When it comes to smartphone operating system market share, China is quickly becoming the new U.S. For years, Alphabet's (NASDAQ:GOOG) (NASDAQ:GOOGL) Android commanded near monopolistic market share with all other operating systems, including Apple's (NASDAQ:AAPL) iOS, virtually shut out of the country. And that's mostly due to the business models these participants employed.
For Alphabet, the company decided to work with third-party original equipment manufacturers, or OEMs, to speed adoption, similar to Microsoft's moves over Apple in personal computers during the '90s. Alphabet became the de facto standard in the Middle Kingdom as a host of low-cost Asian manufacturers embraced the OS. In all fairness to Apple, the company is much-less concerned with market share than it is controlling -- and fully monetizing -- the entire experience.
Recently, however, Apple has been winning converts in China as many there have been trading up to Apple's premium brand. Cupertino has gone from strength to strength in China as the company recently convinced the Chinese government to allow its iTunes digital-content store in the country. Will Alphabet's Google Play -- -- its digital content store -- be able to follow iTunes into China? A recent report helps build the case that the answer is "yes," and that could mean good things for allowing Alphabet to make money from Android users in China.
China is an example of the limits to an open-source, OEM-supported OS
In addition to working with OEMs, Android is also an open-source operating system. Android's Open Source Project, AOSP, is free for any hardware maker to use provided they meet Alphabet's requirements. Alphabet doesn't do this out of charity, of course, as the term "open source" is slightly misleading.
Alphabet controls the application programming interfaces in order for an Android phone to perform the key functions users are accustomed to, like push notifications. To have access to these, you need to allow Google's host of services -- including Google Play, Gmail, and Google Maps -- on your Android phone. Amazon.com had some success "forking" Android at the tablet level with its FireOS, but its foray into smartphones, the Fire Phone, was widely considered a failure.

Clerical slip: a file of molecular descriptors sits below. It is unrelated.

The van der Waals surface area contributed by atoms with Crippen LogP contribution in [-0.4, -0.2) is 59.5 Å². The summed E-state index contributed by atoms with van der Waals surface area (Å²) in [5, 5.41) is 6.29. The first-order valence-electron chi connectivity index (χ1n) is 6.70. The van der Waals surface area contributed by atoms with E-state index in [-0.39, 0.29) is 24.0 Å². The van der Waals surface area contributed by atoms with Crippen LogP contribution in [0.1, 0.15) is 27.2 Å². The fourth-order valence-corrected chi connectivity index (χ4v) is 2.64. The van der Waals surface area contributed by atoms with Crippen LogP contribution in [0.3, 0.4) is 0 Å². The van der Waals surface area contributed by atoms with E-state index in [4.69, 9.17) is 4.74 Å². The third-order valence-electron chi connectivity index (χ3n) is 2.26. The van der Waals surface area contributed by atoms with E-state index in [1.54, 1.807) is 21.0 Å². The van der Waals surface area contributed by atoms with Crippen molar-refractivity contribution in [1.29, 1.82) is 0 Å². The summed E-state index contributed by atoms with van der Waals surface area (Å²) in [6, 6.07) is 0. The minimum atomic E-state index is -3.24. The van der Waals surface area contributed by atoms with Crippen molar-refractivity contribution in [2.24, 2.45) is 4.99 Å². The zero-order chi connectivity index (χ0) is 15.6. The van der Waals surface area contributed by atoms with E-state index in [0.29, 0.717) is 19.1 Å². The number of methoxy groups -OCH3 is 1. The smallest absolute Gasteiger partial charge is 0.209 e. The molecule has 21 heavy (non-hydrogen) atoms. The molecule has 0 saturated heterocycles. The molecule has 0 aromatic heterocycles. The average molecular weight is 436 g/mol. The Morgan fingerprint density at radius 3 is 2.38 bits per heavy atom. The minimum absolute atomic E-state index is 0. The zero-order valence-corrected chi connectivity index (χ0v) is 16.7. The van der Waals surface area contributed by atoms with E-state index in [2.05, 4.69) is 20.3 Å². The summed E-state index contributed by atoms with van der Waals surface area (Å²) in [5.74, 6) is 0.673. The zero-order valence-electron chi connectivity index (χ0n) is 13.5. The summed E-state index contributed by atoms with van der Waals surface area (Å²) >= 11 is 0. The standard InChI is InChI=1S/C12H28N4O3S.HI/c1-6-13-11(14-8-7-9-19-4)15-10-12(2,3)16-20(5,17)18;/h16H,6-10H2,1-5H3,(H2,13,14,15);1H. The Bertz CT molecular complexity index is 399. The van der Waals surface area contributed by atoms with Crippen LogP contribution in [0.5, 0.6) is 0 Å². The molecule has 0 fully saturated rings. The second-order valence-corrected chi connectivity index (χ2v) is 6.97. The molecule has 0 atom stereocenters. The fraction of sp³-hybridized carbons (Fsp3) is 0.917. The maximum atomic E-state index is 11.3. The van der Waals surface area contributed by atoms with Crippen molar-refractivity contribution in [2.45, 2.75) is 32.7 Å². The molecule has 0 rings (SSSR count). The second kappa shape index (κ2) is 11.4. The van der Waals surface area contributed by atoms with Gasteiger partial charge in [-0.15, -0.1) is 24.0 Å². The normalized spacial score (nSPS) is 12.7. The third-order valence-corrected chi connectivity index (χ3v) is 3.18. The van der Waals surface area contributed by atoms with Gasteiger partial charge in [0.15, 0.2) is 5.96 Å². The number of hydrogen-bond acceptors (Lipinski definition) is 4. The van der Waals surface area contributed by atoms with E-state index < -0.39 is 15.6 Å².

The limitations of an open-source system with multiple hardware partners are that each market participant will eventually attempt to shift the relationship in a way that benefits it to the detriment of others. For Alphabet, the best example of this is China. Although the company still leads the OS market here, with Kantar Worldpanel estimating a 74% share as of last update, a combination of a communistic government, domestic smartphone makers such as Xiaomi, and Chinese third-party developers and competing companies have banded together to reverse engineer the APIs that Alphabet normally uses to keep partners in line.
Even worse for Alphabet, China's government bans Google's host of services, making Alphabet's formidable Chinese market share mostly unmonetizable. Unlike Apple, which mostly profits from direct device sales, Alphabet's desired monetization method of data collection and search revenue are essentially kneecapped in favor of Chinese companies. If Google Play is allowed in the country, however, it would boost Alphabet.
Lenovo's CEO thinks things are changing
Alphabet has been forthcoming about its desire to get Google Play back into the country and, according to an androidcentral.com post from this week, Lenovo's mobile division head, Chen Xudong, expects Google Play to enter China's market this year. The Chinese company executive's comments add to a November report from Reuters quoting sources as saying Google Play would return to China this year.
Whether Google Play is allowed back in the country or not will be a large issue in the Android/iOS China rivalry. More recently, Apple's top-line growth has been driven by China. For Apple's last fiscal year, the company increased Greater China revenue 84% on a year-on-year basis, with more than 50% of the company's year-on-year growth directly attributable to the country, As previously stated, in September the company reached an agreement to bring its iTunes store to China after years of having its App Store in the Middle Kingdom. If Google Play is not allowed in the country, Apple could continue to steal market share.
If Alphabet is able to bring its top-notch Google Play store to the country, however, especially to the high-end Samsung Galaxy models, Apple could face competition at the high end in China, especially if further collaboration between the Chinese government and Alphabet continues and allows a full host of the company's services on Android models to battle Apple. For Alphabet, a more compelling content digital-distribution platform could stop the slow, but steady, migration away from Android-based models to Apple's iPhone in the country.
Suzanne Frey, an executive at Alphabet, is a member of The Motley Fool's board of directors. Jamal Carnette owns shares of Apple. The Motley Fool owns shares of and recommends Alphabet (A shares), Alphabet (C shares), Amazon.com, and Apple. Try any of our Foolish newsletter services free for 30 days. We Fools may not all hold the same opinions, but we all believe that considering a diverse range of insights makes us better investors. The Motley Fool has a disclosure policy.